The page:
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News-Sentinel.com Your Town. Your Voice.

Driving with Dipsticks: What? Fort Wayne people can't drive?

Multi-tasking is generally a good thing - unless you are driving. (Illustration by Ken Dutton for The News-Sentinel)
Multi-tasking is generally a good thing - unless you are driving. (Illustration by Ken Dutton for The News-Sentinel)


Copyright 2014 The Associated Press. All rights reserved. This material may not be published, broadcast, rewritten or redistributed.The Associated Press
Monday, December 16, 2013 12:01 am
Snow has fallen on us, and it has been cold. Way cold. It always seems when the temperatures drop, peoples' brains freeze. It makes care behind the wheel essential.Stephanie wrote in this week and exclaimed, “Brilliant idea for a column - except I'm concerned about your being inundated with email from all the folks who have lived, and driven, in places other than Fort Wayne. Those of us who, upon driving down the road, encounter the various inexplicable driving habits on display, and can't help but exclaim, 'People in Fort Wayne just do NOT know how to drive!' "

Steph, frankly, I am counting on them inundating me. That truly is what this is all about. I enjoy salting up readers' opinions and try to tell it like it is. That is what I do.

However, to your point. It is also true that some people are inflicted with the often debilitating condition, Vehicular Deficit Disorder. This is the complete inability to drive as a normal person. It is often evidenced by overactive vehicular velocity. It may include a general lack of lane coordination and inability to pay attention to traffic or regulatory indicators. Treatment for this disorder is often unsuccessful due to narcissistic personality complex and general egocentricity. Oh, that just sounds like someday there may be a pill for it!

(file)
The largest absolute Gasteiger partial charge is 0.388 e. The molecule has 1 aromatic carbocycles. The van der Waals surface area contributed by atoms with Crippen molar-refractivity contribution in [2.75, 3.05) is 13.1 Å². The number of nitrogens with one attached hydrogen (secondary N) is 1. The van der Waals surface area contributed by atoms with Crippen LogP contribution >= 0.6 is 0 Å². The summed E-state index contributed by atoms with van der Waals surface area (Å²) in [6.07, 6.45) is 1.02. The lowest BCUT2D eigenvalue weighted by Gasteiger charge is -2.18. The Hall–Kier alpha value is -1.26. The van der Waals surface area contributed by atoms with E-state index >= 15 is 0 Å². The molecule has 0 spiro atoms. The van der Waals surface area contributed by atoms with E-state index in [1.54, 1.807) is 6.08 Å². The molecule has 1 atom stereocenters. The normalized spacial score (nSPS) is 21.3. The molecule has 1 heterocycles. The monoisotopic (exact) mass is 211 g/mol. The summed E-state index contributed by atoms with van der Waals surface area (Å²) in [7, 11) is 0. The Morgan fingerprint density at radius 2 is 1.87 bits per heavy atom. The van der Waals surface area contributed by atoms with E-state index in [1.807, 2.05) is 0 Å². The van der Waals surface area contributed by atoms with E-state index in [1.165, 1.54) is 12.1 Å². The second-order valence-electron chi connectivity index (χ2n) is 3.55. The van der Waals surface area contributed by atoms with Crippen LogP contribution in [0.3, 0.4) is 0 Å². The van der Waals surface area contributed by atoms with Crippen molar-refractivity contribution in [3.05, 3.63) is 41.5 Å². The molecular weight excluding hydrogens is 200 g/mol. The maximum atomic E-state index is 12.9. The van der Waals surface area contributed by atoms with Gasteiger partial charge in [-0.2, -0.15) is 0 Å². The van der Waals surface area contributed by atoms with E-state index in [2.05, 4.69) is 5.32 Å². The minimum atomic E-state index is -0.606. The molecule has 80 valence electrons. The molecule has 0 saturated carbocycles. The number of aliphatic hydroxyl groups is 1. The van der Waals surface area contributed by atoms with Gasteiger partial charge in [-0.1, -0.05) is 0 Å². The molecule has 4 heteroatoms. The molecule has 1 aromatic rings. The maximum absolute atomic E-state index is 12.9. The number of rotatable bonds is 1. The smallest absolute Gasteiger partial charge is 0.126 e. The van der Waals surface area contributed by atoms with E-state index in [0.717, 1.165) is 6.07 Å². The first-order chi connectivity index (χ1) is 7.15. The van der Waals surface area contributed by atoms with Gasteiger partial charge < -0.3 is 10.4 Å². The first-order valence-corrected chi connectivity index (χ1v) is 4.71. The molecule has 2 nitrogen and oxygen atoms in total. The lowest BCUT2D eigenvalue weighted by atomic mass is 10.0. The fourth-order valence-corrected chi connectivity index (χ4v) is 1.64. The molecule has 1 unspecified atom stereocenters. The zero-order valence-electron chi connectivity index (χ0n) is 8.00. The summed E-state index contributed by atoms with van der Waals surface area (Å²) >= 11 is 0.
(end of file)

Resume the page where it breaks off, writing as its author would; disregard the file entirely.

Steph also mentioned that she had witnessed, “People passing on the right hand shoulder when others are stopped to make a left hand turn? Other places I've lived, that behavior would get you a ticket for illegal passing on the shoulder of the road. But here, they actually build the roads to accommodate that passing in some areas. Weird. If you don't pass on the shoulder, you run the risk of being sideswiped by cars behind you who assume if you're stopped, you are turning, not continuing straight in the travel lanes."

This is true Steph, and creates a blind situation if traffic is being allowed to join the lane from a side street. But don't worry too much. It could be worse. You could be in Illinois! By far the worst drivers are there.

Jim wrote in this week. He explained “I drive a van transporting wheelchair passengers to and from the hospitals.

"This day I was driving one of the high top vans which allows me to see into vehicles as I pass or as they pass me.

"Driving south on I-69 with my cruise on for the comfort of my passengers, I noticed an SUV getting ready to pass me and it was weaving from side to side. I kept an eye on her. As she sped past me I noticed she was talking on her cell phone with her left hand while leaning over to the back right seat feeding a bottle to her baby in the car seat. Needless to say, I took my vehicle off cruise and slowed down. To that I say, 'LOOK, MOM! NO HANDS.' With one (hand) on the phone and one on the bottle, what's on the steering wheel, a knee? I feel sorry for the baby. Mommy is a moron. Jim, this gets a DWI-Driving While Idiotic."

By the way, I would like to open up the phone line and email to YOUR input. I will use a number of terms to vent my frustration about how dumb some drivers are.

Last week I called someone a picklehead, a nut job, and the like. It gets monotonous to always describe stupidity by calling them stupid or idiotic. Although true, it's boring. So let's launch our first Dipsticks contest. Send in your best euphemism for the term “stupid.” Obviously, that is why this column is called Dipsticks. Please be careful out there. No one else is!


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